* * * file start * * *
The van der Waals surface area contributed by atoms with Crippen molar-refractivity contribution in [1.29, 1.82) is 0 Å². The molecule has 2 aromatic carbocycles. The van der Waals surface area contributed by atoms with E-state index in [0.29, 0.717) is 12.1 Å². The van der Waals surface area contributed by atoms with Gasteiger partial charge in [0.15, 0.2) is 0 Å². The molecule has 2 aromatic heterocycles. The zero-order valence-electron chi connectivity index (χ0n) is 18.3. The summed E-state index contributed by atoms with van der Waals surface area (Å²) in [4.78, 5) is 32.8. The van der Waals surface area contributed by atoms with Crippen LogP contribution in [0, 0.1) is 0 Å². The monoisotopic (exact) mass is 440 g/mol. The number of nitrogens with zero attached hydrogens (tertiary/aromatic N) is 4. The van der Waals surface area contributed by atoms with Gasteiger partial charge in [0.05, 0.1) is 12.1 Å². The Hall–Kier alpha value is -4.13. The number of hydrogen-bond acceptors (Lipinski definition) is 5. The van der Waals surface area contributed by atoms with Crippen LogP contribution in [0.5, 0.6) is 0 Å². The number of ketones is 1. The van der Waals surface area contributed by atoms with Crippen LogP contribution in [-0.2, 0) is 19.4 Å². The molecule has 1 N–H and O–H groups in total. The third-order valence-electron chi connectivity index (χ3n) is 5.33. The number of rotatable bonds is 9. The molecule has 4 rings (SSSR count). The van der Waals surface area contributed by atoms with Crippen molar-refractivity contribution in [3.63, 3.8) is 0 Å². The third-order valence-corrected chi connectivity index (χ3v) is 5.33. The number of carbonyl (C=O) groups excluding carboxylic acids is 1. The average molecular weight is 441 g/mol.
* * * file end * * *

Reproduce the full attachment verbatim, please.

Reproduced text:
The van der Waals surface area contributed by atoms with Crippen molar-refractivity contribution in [1.29, 1.82) is 0 Å². The molecule has 2 aromatic carbocycles. The van der Waals surface area contributed by atoms with E-state index in [0.29, 0.717) is 12.1 Å². The van der Waals surface area contributed by atoms with Gasteiger partial charge in [0.15, 0.2) is 0 Å². The molecule has 2 aromatic heterocycles. The zero-order valence-electron chi connectivity index (χ0n) is 18.3. The summed E-state index contributed by atoms with van der Waals surface area (Å²) in [4.78, 5) is 32.8. The van der Waals surface area contributed by atoms with Crippen LogP contribution in [0, 0.1) is 0 Å². The monoisotopic (exact) mass is 440 g/mol. The number of nitrogens with zero attached hydrogens (tertiary/aromatic N) is 4. The van der Waals surface area contributed by atoms with Gasteiger partial charge in [0.05, 0.1) is 12.1 Å². The Hall–Kier alpha value is -4.13. The number of hydrogen-bond acceptors (Lipinski definition) is 5. The van der Waals surface area contributed by atoms with Crippen LogP contribution in [0.5, 0.6) is 0 Å². The number of ketones is 1. The van der Waals surface area contributed by atoms with Crippen LogP contribution in [-0.2, 0) is 19.4 Å². The molecule has 1 N–H and O–H groups in total. The third-order valence-electron chi connectivity index (χ3n) is 5.33. The number of rotatable bonds is 9. The molecule has 4 rings (SSSR count). The van der Waals surface area contributed by atoms with Crippen molar-refractivity contribution in [3.63, 3.8) is 0 Å². The third-order valence-corrected chi connectivity index (χ3v) is 5.33. The number of carbonyl (C=O) groups excluding carboxylic acids is 1. The average molecular weight is 441 g/mol.